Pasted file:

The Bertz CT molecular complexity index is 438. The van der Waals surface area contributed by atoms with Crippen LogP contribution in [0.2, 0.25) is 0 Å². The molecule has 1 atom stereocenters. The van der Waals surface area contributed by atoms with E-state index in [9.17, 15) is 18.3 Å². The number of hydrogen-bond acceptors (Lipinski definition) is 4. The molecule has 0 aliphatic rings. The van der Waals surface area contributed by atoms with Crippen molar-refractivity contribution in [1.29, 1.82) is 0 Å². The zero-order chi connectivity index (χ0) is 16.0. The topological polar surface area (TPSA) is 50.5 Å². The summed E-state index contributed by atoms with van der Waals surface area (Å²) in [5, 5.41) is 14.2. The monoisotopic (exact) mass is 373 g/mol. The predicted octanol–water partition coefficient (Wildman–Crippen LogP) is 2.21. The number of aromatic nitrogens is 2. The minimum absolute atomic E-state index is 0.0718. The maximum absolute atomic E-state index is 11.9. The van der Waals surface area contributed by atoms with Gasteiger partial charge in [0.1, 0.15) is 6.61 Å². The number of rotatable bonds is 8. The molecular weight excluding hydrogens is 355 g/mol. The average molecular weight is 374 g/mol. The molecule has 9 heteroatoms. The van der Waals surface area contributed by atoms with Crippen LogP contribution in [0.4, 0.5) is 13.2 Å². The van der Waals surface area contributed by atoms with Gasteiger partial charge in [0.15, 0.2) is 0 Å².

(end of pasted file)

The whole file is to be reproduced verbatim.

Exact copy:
The Bertz CT molecular complexity index is 438. The van der Waals surface area contributed by atoms with Crippen LogP contribution in [0.2, 0.25) is 0 Å². The molecule has 1 atom stereocenters. The van der Waals surface area contributed by atoms with E-state index in [9.17, 15) is 18.3 Å². The number of hydrogen-bond acceptors (Lipinski definition) is 4. The molecule has 0 aliphatic rings. The van der Waals surface area contributed by atoms with Crippen molar-refractivity contribution in [1.29, 1.82) is 0 Å². The zero-order chi connectivity index (χ0) is 16.0. The topological polar surface area (TPSA) is 50.5 Å². The summed E-state index contributed by atoms with van der Waals surface area (Å²) in [5, 5.41) is 14.2. The monoisotopic (exact) mass is 373 g/mol. The predicted octanol–water partition coefficient (Wildman–Crippen LogP) is 2.21. The number of aromatic nitrogens is 2. The minimum absolute atomic E-state index is 0.0718. The maximum absolute atomic E-state index is 11.9. The van der Waals surface area contributed by atoms with Gasteiger partial charge in [0.1, 0.15) is 6.61 Å². The number of rotatable bonds is 8. The molecular weight excluding hydrogens is 355 g/mol. The average molecular weight is 374 g/mol. The molecule has 9 heteroatoms. The van der Waals surface area contributed by atoms with Crippen LogP contribution in [0.4, 0.5) is 13.2 Å². The van der Waals surface area contributed by atoms with Gasteiger partial charge in [0.15, 0.2) is 0 Å².